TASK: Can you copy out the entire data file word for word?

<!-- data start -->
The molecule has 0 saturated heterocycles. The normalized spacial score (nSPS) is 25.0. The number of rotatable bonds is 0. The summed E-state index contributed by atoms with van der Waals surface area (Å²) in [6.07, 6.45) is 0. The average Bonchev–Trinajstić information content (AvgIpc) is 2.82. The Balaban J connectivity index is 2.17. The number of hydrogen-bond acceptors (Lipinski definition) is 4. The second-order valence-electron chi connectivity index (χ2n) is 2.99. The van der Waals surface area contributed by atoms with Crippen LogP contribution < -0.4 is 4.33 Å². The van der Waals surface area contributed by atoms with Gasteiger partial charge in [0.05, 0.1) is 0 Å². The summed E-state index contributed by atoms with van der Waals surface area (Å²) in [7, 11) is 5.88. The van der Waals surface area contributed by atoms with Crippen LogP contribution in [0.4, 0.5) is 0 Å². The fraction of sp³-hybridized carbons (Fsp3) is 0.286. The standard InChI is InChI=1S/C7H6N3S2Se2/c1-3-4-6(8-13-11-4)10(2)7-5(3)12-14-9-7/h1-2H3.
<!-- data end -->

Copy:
The molecule has 0 saturated heterocycles. The normalized spacial score (nSPS) is 25.0. The number of rotatable bonds is 0. The summed E-state index contributed by atoms with van der Waals surface area (Å²) in [6.07, 6.45) is 0. The average Bonchev–Trinajstić information content (AvgIpc) is 2.82. The Balaban J connectivity index is 2.17. The number of hydrogen-bond acceptors (Lipinski definition) is 4. The second-order valence-electron chi connectivity index (χ2n) is 2.99. The van der Waals surface area contributed by atoms with Crippen LogP contribution < -0.4 is 4.33 Å². The van der Waals surface area contributed by atoms with Gasteiger partial charge in [0.05, 0.1) is 0 Å². The summed E-state index contributed by atoms with van der Waals surface area (Å²) in [7, 11) is 5.88. The van der Waals surface area contributed by atoms with Crippen LogP contribution in [0.4, 0.5) is 0 Å². The fraction of sp³-hybridized carbons (Fsp3) is 0.286. The standard InChI is InChI=1S/C7H6N3S2Se2/c1-3-4-6(8-13-11-4)10(2)7-5(3)12-14-9-7/h1-2H3.